AMY GOODMAN: In Finding North, this point that is made, from 1980, the cost of fruit and vegetables has gone up 40 percent, while during the same period the cost of processed food has gone down by 40 percent. And the film really shows how you can go into huge areas and not be able to get fruit and vegetables.
RAJ PATEL: That’s right. I mean, and I think that that’s a result of a very broken food system. But, I mean, there’s a longer story here. I mean, in the United States, the wages of working Americans or blue-collar Americans have remained, in real terms, at levels that are, you know, fairly constant through the 1970s ’til now. And middle-class Americans have, adjusted for inflation, not seen a wage increase or an income increase since—really since 1998. The wages in 1998 are the levels of income that we see today.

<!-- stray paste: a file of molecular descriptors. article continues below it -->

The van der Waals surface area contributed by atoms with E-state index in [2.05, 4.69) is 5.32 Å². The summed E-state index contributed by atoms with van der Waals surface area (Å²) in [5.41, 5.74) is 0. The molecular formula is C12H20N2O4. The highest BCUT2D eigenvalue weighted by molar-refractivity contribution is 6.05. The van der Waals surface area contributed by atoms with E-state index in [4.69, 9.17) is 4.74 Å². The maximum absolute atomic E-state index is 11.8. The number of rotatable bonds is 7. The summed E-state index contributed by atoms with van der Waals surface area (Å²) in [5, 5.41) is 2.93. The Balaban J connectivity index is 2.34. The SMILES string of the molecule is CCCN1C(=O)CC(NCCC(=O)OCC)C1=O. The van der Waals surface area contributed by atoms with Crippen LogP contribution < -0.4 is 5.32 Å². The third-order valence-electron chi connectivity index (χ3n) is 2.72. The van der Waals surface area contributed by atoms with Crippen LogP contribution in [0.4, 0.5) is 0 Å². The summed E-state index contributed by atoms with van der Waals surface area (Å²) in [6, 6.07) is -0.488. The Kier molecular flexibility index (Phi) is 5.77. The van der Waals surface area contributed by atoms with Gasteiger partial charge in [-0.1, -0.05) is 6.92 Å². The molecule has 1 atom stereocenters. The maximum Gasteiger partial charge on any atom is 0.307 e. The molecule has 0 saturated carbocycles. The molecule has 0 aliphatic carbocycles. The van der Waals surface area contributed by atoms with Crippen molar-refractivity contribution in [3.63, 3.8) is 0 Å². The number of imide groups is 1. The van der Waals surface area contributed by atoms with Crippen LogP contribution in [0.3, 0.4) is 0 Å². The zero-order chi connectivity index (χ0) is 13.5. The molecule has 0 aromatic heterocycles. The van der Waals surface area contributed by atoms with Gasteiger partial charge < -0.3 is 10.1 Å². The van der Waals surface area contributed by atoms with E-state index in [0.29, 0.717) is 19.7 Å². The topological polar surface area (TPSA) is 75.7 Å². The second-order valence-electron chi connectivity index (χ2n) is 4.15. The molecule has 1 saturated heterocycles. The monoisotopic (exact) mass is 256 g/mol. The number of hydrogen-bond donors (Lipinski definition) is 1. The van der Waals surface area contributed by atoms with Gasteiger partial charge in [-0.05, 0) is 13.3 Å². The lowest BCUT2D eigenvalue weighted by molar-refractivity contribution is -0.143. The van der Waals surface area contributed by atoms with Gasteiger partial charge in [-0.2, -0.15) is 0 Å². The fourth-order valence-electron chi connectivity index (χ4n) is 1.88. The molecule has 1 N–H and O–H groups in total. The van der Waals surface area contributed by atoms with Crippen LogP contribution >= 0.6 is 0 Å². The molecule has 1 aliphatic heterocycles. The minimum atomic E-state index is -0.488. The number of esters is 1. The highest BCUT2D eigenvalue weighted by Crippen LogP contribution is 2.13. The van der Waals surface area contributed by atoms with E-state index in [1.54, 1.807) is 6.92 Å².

Now, there’s been a sort of historic compromise in the United States, where, in exchange for low wages, working Americans have the guarantee of cheap food and cheap gas. But cheap food is killing us, and cheap gas is killing our planet. And what we’re seeing, I think, is the results of this historic compromise, in terms of, you know, money sent—money used to fund the industries and the corporations that promote heavily processed, empty calories. And we’re seeing the real costs of those—of that processed food really coming now to—coming back to bite us.
AMY GOODMAN: Talk more about the large multinational agribusiness companies.